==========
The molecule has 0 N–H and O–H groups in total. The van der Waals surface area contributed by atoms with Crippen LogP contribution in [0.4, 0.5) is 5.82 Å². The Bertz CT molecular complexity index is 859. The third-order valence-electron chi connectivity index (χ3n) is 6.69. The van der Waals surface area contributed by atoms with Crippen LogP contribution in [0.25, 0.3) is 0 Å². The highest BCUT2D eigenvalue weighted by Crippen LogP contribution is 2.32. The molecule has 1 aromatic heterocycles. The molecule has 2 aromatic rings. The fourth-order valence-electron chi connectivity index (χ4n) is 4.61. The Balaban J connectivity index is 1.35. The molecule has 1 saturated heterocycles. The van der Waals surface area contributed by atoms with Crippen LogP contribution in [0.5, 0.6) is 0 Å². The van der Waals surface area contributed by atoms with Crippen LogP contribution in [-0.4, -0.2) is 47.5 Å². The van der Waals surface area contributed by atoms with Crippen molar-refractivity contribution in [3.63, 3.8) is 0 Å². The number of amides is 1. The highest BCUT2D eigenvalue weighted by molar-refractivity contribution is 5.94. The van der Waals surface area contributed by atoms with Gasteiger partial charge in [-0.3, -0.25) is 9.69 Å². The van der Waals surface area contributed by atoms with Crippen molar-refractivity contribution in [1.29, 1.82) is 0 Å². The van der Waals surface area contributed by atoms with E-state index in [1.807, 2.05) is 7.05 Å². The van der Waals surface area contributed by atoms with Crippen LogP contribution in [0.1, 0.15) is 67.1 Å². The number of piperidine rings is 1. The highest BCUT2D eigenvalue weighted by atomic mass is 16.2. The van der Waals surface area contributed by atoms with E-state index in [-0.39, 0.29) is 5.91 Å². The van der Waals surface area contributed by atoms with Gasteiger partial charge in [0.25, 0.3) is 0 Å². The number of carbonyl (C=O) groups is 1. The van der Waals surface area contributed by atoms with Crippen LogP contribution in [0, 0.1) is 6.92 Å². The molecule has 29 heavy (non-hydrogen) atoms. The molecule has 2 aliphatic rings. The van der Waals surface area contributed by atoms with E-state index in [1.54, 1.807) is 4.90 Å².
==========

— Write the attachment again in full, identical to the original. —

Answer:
The molecule has 0 N–H and O–H groups in total. The van der Waals surface area contributed by atoms with Crippen LogP contribution in [0.4, 0.5) is 5.82 Å². The Bertz CT molecular complexity index is 859. The third-order valence-electron chi connectivity index (χ3n) is 6.69. The van der Waals surface area contributed by atoms with Crippen LogP contribution in [0.25, 0.3) is 0 Å². The highest BCUT2D eigenvalue weighted by Crippen LogP contribution is 2.32. The molecule has 1 aromatic heterocycles. The molecule has 2 aromatic rings. The fourth-order valence-electron chi connectivity index (χ4n) is 4.61. The Balaban J connectivity index is 1.35. The molecule has 1 saturated heterocycles. The van der Waals surface area contributed by atoms with Crippen LogP contribution in [0.5, 0.6) is 0 Å². The van der Waals surface area contributed by atoms with Crippen LogP contribution in [-0.4, -0.2) is 47.5 Å². The van der Waals surface area contributed by atoms with Crippen molar-refractivity contribution in [3.63, 3.8) is 0 Å². The number of amides is 1. The highest BCUT2D eigenvalue weighted by molar-refractivity contribution is 5.94. The van der Waals surface area contributed by atoms with Gasteiger partial charge in [-0.3, -0.25) is 9.69 Å². The van der Waals surface area contributed by atoms with Crippen molar-refractivity contribution in [1.29, 1.82) is 0 Å². The van der Waals surface area contributed by atoms with E-state index in [1.807, 2.05) is 7.05 Å². The van der Waals surface area contributed by atoms with Crippen LogP contribution in [0.1, 0.15) is 67.1 Å². The number of piperidine rings is 1. The highest BCUT2D eigenvalue weighted by atomic mass is 16.2. The van der Waals surface area contributed by atoms with E-state index in [-0.39, 0.29) is 5.91 Å². The van der Waals surface area contributed by atoms with Gasteiger partial charge in [0.25, 0.3) is 0 Å². The number of carbonyl (C=O) groups is 1. The van der Waals surface area contributed by atoms with Crippen LogP contribution in [0, 0.1) is 6.92 Å². The molecule has 29 heavy (non-hydrogen) atoms. The molecule has 2 aliphatic rings. The van der Waals surface area contributed by atoms with E-state index in [1.54, 1.807) is 4.90 Å².